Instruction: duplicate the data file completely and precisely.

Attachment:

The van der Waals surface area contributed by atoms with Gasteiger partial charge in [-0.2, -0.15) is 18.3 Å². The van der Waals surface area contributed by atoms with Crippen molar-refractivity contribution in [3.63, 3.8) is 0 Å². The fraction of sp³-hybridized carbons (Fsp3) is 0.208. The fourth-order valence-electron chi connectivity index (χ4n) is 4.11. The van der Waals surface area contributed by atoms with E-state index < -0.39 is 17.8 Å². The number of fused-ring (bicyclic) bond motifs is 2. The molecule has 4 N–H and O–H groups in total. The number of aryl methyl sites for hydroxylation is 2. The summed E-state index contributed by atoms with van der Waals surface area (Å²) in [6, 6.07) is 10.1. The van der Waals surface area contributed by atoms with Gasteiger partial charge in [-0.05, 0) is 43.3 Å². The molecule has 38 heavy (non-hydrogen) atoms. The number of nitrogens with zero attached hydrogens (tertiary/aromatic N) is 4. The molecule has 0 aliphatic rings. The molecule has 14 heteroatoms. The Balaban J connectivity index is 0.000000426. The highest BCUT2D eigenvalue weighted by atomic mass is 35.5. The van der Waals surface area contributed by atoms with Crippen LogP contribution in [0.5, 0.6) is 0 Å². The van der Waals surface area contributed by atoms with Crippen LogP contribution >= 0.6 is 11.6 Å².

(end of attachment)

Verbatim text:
The van der Waals surface area contributed by atoms with Gasteiger partial charge in [-0.2, -0.15) is 18.3 Å². The van der Waals surface area contributed by atoms with Crippen molar-refractivity contribution in [3.63, 3.8) is 0 Å². The fraction of sp³-hybridized carbons (Fsp3) is 0.208. The fourth-order valence-electron chi connectivity index (χ4n) is 4.11. The van der Waals surface area contributed by atoms with E-state index < -0.39 is 17.8 Å². The number of fused-ring (bicyclic) bond motifs is 2. The molecule has 4 N–H and O–H groups in total. The number of aryl methyl sites for hydroxylation is 2. The summed E-state index contributed by atoms with van der Waals surface area (Å²) in [6, 6.07) is 10.1. The van der Waals surface area contributed by atoms with Gasteiger partial charge in [-0.05, 0) is 43.3 Å². The molecule has 38 heavy (non-hydrogen) atoms. The number of nitrogens with zero attached hydrogens (tertiary/aromatic N) is 4. The molecule has 0 aliphatic rings. The molecule has 14 heteroatoms. The Balaban J connectivity index is 0.000000426. The highest BCUT2D eigenvalue weighted by atomic mass is 35.5. The van der Waals surface area contributed by atoms with Crippen LogP contribution in [0.5, 0.6) is 0 Å². The van der Waals surface area contributed by atoms with Crippen LogP contribution >= 0.6 is 11.6 Å².